Aathi review – ApunKaChoice.Com
By P. Sreekumaran
Film critic, ApunKaChoice.Com
The pre-release hype was quite high. The expectations are that the Vijay-starrer ‘Aathi’ would mark a hat-trick of success for the Number 2 in Tamil cinema. However, the end product is disappointing, to say the least.
True, all the ingredients that enrich a typical Vijay film are there: action, emotion, comedy, romance and a surfeit of violence. But somehow, ‘Aathi’ leaves one cold unlike his earlier films like ‘Tirupachi’ and ‘Sivakasi’. It’s a bit like swigging a coke that lacks the fizz!
But ‘Aathi’ is no unmitigated disaster either, if you are a diehard Vijay fan, that is. For the loyal followers the young actor, the film packs a powerful punch: thrilling encounters, stunning action scenes, romantic interludes and comedy cameos. And, if the response in the first week is any indication, ‘Aathi’ is all set to set the cash registers ringing.
What more do you want? One might ask. The point is: if you go on making film after film on the staple diet of masala, the viewers’ palate may jade sooner than later. That is the lesson ‘Aathi’ hands out to the hero with the boyish look. Too much of even a good thing is bad, after all. Will he listen?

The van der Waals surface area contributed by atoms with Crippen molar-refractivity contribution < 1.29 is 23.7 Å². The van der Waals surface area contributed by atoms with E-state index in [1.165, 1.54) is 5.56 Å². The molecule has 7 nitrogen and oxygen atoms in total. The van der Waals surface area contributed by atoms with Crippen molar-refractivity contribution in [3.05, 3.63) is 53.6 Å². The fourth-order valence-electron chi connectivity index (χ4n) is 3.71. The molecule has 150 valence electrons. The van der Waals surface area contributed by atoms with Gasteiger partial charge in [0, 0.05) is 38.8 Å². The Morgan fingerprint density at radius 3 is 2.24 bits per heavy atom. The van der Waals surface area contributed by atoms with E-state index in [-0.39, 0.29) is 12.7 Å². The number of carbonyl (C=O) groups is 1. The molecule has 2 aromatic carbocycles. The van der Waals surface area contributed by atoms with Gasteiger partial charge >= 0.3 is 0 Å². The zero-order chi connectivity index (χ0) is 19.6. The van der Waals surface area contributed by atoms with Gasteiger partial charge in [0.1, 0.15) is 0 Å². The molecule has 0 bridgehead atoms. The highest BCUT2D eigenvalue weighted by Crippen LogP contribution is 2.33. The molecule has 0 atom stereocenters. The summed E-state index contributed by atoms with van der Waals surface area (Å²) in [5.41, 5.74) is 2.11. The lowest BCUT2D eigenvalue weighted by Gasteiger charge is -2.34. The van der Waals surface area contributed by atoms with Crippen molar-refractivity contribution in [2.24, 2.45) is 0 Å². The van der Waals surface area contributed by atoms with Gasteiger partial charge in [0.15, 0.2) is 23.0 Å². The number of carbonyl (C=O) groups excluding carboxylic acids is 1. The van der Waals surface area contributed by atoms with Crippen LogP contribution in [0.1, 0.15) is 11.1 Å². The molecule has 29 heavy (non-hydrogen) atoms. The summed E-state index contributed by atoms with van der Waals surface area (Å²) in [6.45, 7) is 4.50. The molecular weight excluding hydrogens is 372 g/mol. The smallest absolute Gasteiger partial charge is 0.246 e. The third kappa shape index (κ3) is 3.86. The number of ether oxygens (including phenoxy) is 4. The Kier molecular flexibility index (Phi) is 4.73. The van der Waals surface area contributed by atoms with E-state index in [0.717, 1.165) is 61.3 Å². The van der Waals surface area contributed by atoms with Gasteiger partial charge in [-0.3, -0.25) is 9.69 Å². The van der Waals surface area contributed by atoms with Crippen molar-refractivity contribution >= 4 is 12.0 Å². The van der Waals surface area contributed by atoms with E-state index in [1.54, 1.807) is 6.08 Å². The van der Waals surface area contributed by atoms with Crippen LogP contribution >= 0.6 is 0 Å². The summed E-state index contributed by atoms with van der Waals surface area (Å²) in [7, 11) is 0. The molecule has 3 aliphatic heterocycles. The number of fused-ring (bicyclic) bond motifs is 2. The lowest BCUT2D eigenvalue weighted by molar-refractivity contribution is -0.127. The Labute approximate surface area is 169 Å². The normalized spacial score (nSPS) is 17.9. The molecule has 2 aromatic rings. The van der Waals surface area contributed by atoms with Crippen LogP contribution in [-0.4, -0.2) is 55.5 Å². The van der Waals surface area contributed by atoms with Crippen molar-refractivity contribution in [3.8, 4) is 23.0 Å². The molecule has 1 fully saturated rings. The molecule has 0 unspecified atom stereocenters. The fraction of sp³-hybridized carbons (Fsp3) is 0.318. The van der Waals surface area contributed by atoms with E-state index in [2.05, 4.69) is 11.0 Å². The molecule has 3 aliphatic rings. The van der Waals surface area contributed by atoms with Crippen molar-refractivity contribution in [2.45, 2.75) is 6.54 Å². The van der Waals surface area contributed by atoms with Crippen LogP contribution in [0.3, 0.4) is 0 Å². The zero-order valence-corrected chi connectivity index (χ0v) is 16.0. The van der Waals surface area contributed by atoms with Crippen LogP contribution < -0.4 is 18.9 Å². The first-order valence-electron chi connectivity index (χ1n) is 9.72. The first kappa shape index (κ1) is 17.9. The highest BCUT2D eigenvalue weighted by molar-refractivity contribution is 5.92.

Aathi (Vijay) has a mission to accomplish. So, much against his parents (Manivannan and Seeta), Aathi, a resident of New Delhi sallies forth to Chennai, where he joins a college. Anjali (Trisha), a student in the same college, is a bird of the same feather. She is also out to avenge the killers of her parents. Her uncle (Nasser) fully supports her plan. Understandably, the duo, thrown together by circumstances, attract each other. The friendship matures into love soon.
The movie goes on to depict how the twosome go about accomplishing their joint mission. The villain is a character called RDX (brilliantly done by Malayalam actor Sai Kumar).A major drawback of ‘Aathi’ is the excess of violence that besets the film. The film literally drips with blood and gore, what with two-dozen killings!
Only the manner of killing is different. Some are hacked to death while others are shot. The ‘piece de resistance’ is the severed head of a bad guy hurtling through the air! The director Ramanna may have a valid excuse to justify the overdose of violence. After all, it is the remake of violence-filled Telugu film ‘Athanokkade’ featuring Kalyan Ram, Sindhu and Ashish Vidyarthi in the principal roles.
‘Aathi’ also suffers from a painfully slow pace. It could have been much better if it had been edited well. Vivek’s comedy act fails to tickle the viewers’ ribs. The silver lining is the screen presence of Vijay, who excels in action scenes brilliantly choreographed by Peter Haynes.
Trisha gives Vijay good company. And their famed chemistry once again comes alive on the silver screen. Prakash Raj is a competent police officer.
Music composer Vidyasagar has come out with a number of melodious songs. That is one of the redeeming features of ‘Aathi’.
If you are a Vijay fan, you will like ‘Aathi’. Otherwise…
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